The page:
Saturday, September 16, 2006

Wireless Security Revised

There have been talks and talks about Wireless Security but what does the average user know and, more importantly, what does he apply?

Last night I logged in a popular technology forum. It's one of those places where users talks with users and help each other.

A while ago there was a talk (in another forum) I participated in which examined whether forums are the new generation of information or just Unreliable Gossip 2.0. From one point of view, forums allow and promote freedom of speech. Anyone from anywhere may say what he/she has to say. No borders, no boundaries and no censorship. On the other hand, that uncontrollable model of information is susceptible to the "psychology of the group". This means that rumors can easily spread, facts can be twisted and ultimately have dozens or hunders or thousands of people misinformed (I might say deceived) just because "everybody else thinks so". That's the problem right there.

When it comes to critical user-to-user advice, how sure can one be he's getting the right info?

Now, let's get back to the popular technology forum and yet another Thread on Wireless Security. A lot of people in there consider WEP secure, some suggest disabling DHCP and applying a hidden SSID setting and the majority considers MAC Filtering as an effective action. Of course the above will only keep out of a Wi-Fi Network users with the same intellectual level as the ones proposing them. Then again such users don't attack other networks. If they are lucky, when they turn on the computer, it will automatically associate to a network and get an IP through DHCP. Determined attackers on the other hand may penetrate these protective measures in no time.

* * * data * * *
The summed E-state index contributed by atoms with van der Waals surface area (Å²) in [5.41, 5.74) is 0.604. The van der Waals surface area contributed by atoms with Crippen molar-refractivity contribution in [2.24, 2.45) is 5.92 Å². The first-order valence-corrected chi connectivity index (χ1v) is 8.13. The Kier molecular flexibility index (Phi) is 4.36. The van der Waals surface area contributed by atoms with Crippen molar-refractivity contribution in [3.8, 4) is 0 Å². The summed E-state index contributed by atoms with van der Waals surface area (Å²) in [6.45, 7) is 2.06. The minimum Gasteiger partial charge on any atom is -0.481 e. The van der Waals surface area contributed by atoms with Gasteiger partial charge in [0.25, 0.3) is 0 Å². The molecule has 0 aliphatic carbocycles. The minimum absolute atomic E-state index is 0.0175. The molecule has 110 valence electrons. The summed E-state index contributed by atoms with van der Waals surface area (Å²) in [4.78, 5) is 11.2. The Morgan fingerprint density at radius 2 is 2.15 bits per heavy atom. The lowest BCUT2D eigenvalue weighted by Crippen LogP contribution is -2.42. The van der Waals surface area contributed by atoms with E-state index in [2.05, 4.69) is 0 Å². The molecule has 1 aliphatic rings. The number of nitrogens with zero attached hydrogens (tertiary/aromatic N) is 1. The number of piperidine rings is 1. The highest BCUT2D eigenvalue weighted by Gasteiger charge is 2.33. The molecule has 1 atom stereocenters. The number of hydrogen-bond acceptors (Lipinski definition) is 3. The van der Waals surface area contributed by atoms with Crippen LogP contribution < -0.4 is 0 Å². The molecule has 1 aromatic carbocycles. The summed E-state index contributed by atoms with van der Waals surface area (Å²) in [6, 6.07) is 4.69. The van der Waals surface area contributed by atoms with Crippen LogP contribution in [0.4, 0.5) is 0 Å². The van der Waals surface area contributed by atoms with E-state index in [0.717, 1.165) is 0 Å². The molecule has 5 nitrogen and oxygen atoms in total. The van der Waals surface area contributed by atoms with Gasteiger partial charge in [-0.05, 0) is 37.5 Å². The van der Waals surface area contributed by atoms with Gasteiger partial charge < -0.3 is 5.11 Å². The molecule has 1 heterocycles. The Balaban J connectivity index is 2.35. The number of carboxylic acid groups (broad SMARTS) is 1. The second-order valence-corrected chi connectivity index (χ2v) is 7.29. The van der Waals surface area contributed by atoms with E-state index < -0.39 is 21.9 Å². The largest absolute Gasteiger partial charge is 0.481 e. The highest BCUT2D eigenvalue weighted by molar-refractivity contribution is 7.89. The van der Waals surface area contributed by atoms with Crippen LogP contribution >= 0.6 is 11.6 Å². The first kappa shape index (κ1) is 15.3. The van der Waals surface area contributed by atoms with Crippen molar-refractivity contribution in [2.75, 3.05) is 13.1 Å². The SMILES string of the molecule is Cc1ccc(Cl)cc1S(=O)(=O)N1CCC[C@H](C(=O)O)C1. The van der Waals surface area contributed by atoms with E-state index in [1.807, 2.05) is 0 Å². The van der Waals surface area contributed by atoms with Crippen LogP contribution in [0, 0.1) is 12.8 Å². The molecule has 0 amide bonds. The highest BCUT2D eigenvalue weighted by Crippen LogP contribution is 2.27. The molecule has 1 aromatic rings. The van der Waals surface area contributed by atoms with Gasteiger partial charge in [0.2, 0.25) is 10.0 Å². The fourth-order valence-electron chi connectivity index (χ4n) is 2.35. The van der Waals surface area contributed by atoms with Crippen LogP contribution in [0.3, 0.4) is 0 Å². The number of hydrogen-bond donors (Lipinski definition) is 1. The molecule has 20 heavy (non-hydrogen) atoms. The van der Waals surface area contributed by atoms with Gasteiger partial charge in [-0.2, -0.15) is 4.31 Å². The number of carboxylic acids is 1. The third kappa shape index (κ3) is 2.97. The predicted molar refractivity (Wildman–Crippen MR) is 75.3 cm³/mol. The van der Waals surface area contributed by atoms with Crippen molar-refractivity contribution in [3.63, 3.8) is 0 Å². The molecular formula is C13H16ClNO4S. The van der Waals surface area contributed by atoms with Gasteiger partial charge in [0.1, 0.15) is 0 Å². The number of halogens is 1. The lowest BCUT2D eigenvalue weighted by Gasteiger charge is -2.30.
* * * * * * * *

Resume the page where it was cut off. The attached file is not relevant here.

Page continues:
That's why I consider these tips more dangerous and harmful than any malicious hacker.

The reason is they provide a false blanket of security. Most of these people think "if user1 and user2 suggest them, it's ok". Then, these people, when asked by others to contribute, will replay the same false information as if it was their own, completing an endless loop. Finally a more literate user mentioned WPA/WPA2. That's pretty good unless you use a common dictionary word or name as your Pre-Shared Key.

To sum up, it has been my intention to illustrate the present situation among "user communities" on (wireless) security issues. I would never trust (or at least accept "as-it-is") information from Bob235 or PurpleBeast (the names are fictional), why would you?

1 comment:

Weird AL said...

That's a very big problem!Usually the people that give advices in a general forum, have not as many knowledge as they should have.
My recomendation would be to search forums that are made specially for the advice you might want...
General talk forums is like a cafe. Everyone can go there and say whatever they want. But specialized is like a rock bar, only rockers go, and they know what ROCKS!

Weird AL